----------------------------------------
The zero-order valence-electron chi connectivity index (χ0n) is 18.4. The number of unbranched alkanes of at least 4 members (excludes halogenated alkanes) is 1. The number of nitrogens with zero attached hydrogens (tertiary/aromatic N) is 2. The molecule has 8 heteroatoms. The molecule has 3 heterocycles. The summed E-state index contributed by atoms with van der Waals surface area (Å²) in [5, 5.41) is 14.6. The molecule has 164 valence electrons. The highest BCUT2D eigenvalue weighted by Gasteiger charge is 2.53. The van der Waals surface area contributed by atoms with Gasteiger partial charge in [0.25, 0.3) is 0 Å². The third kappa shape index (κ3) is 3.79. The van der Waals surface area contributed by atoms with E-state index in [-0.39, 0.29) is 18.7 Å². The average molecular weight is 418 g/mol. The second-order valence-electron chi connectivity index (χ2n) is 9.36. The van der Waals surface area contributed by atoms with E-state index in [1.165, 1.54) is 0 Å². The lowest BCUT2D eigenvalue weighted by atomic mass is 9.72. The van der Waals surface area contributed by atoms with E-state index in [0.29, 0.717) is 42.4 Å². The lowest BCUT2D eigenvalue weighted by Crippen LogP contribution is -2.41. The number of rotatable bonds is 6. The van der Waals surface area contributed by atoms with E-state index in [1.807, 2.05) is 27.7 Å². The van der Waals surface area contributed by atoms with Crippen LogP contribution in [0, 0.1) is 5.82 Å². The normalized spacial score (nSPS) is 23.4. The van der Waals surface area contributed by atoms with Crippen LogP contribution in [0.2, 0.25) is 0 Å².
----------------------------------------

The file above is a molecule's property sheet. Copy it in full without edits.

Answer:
The zero-order valence-electron chi connectivity index (χ0n) is 18.4. The number of unbranched alkanes of at least 4 members (excludes halogenated alkanes) is 1. The number of nitrogens with zero attached hydrogens (tertiary/aromatic N) is 2. The molecule has 8 heteroatoms. The molecule has 3 heterocycles. The summed E-state index contributed by atoms with van der Waals surface area (Å²) in [5, 5.41) is 14.6. The molecule has 164 valence electrons. The highest BCUT2D eigenvalue weighted by Gasteiger charge is 2.53. The van der Waals surface area contributed by atoms with Gasteiger partial charge in [0.25, 0.3) is 0 Å². The third kappa shape index (κ3) is 3.79. The van der Waals surface area contributed by atoms with E-state index in [-0.39, 0.29) is 18.7 Å². The average molecular weight is 418 g/mol. The second-order valence-electron chi connectivity index (χ2n) is 9.36. The van der Waals surface area contributed by atoms with E-state index in [1.165, 1.54) is 0 Å². The lowest BCUT2D eigenvalue weighted by atomic mass is 9.72. The van der Waals surface area contributed by atoms with E-state index in [0.29, 0.717) is 42.4 Å². The lowest BCUT2D eigenvalue weighted by Crippen LogP contribution is -2.41. The number of rotatable bonds is 6. The van der Waals surface area contributed by atoms with E-state index in [1.807, 2.05) is 27.7 Å². The van der Waals surface area contributed by atoms with Crippen LogP contribution in [0, 0.1) is 5.82 Å². The normalized spacial score (nSPS) is 23.4. The van der Waals surface area contributed by atoms with Crippen LogP contribution in [0.2, 0.25) is 0 Å².